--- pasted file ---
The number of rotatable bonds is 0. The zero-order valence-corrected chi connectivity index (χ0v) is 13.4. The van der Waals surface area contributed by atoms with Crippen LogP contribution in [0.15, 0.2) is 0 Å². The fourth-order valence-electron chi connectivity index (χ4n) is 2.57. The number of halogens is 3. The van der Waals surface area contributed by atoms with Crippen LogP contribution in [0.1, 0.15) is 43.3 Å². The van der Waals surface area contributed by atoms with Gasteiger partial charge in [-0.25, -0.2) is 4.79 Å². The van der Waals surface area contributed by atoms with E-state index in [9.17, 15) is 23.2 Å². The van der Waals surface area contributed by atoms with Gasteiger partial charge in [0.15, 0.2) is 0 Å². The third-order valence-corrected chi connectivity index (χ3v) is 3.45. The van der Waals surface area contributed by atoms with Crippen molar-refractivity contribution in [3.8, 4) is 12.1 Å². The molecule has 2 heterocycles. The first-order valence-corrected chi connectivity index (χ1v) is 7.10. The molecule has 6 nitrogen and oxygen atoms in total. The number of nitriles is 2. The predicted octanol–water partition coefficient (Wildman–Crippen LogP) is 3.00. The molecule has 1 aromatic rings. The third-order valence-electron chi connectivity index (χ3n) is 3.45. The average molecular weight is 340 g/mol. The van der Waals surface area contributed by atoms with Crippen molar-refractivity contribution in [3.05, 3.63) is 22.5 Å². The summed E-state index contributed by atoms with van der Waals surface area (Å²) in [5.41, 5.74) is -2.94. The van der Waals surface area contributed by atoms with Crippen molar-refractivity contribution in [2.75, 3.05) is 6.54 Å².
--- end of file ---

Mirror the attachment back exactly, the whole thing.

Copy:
The number of rotatable bonds is 0. The zero-order valence-corrected chi connectivity index (χ0v) is 13.4. The van der Waals surface area contributed by atoms with Crippen LogP contribution in [0.15, 0.2) is 0 Å². The fourth-order valence-electron chi connectivity index (χ4n) is 2.57. The number of halogens is 3. The van der Waals surface area contributed by atoms with Crippen LogP contribution in [0.1, 0.15) is 43.3 Å². The van der Waals surface area contributed by atoms with Gasteiger partial charge in [-0.25, -0.2) is 4.79 Å². The van der Waals surface area contributed by atoms with E-state index in [9.17, 15) is 23.2 Å². The van der Waals surface area contributed by atoms with Gasteiger partial charge in [0.15, 0.2) is 0 Å². The third-order valence-corrected chi connectivity index (χ3v) is 3.45. The van der Waals surface area contributed by atoms with Crippen molar-refractivity contribution in [3.8, 4) is 12.1 Å². The molecule has 2 heterocycles. The first-order valence-corrected chi connectivity index (χ1v) is 7.10. The molecule has 6 nitrogen and oxygen atoms in total. The number of nitriles is 2. The predicted octanol–water partition coefficient (Wildman–Crippen LogP) is 3.00. The molecule has 1 aromatic rings. The third-order valence-electron chi connectivity index (χ3n) is 3.45. The average molecular weight is 340 g/mol. The van der Waals surface area contributed by atoms with Crippen molar-refractivity contribution in [3.05, 3.63) is 22.5 Å². The summed E-state index contributed by atoms with van der Waals surface area (Å²) in [5.41, 5.74) is -2.94. The van der Waals surface area contributed by atoms with Crippen molar-refractivity contribution in [2.75, 3.05) is 6.54 Å².